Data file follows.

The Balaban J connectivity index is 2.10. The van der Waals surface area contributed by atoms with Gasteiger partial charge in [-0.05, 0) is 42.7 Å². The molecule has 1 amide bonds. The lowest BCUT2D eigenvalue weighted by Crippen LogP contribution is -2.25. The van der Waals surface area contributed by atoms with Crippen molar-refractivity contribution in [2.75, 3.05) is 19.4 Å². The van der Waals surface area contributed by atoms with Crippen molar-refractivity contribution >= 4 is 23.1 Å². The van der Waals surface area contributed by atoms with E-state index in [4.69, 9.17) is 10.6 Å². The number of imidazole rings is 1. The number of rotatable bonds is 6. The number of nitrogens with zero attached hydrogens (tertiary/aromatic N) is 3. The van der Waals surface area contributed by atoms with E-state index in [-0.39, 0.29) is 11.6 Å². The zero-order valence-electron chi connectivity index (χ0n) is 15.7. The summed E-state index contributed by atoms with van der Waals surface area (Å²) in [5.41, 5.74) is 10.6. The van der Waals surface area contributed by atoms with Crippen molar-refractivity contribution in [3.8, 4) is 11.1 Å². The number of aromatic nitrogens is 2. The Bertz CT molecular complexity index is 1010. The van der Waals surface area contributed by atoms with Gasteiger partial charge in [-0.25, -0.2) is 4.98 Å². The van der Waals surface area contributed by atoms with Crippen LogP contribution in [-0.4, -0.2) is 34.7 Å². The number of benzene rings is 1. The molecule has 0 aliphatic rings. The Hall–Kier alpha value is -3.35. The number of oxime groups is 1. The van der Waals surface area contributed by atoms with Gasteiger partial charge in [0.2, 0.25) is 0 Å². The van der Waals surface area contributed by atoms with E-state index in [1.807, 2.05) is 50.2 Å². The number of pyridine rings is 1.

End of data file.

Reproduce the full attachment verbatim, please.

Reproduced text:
The Balaban J connectivity index is 2.10. The van der Waals surface area contributed by atoms with Gasteiger partial charge in [-0.05, 0) is 42.7 Å². The molecule has 1 amide bonds. The lowest BCUT2D eigenvalue weighted by Crippen LogP contribution is -2.25. The van der Waals surface area contributed by atoms with Crippen molar-refractivity contribution in [2.75, 3.05) is 19.4 Å². The van der Waals surface area contributed by atoms with Crippen molar-refractivity contribution >= 4 is 23.1 Å². The van der Waals surface area contributed by atoms with E-state index in [4.69, 9.17) is 10.6 Å². The number of imidazole rings is 1. The number of rotatable bonds is 6. The number of nitrogens with zero attached hydrogens (tertiary/aromatic N) is 3. The van der Waals surface area contributed by atoms with E-state index in [-0.39, 0.29) is 11.6 Å². The zero-order valence-electron chi connectivity index (χ0n) is 15.7. The summed E-state index contributed by atoms with van der Waals surface area (Å²) in [5.41, 5.74) is 10.6. The van der Waals surface area contributed by atoms with Crippen molar-refractivity contribution in [3.8, 4) is 11.1 Å². The number of aromatic nitrogens is 2. The Bertz CT molecular complexity index is 1010. The van der Waals surface area contributed by atoms with Gasteiger partial charge in [-0.25, -0.2) is 4.98 Å². The van der Waals surface area contributed by atoms with Crippen LogP contribution in [-0.4, -0.2) is 34.7 Å². The number of benzene rings is 1. The molecule has 0 aliphatic rings. The Hall–Kier alpha value is -3.35. The number of oxime groups is 1. The van der Waals surface area contributed by atoms with Gasteiger partial charge in [0.2, 0.25) is 0 Å². The van der Waals surface area contributed by atoms with E-state index in [1.807, 2.05) is 50.2 Å². The number of pyridine rings is 1.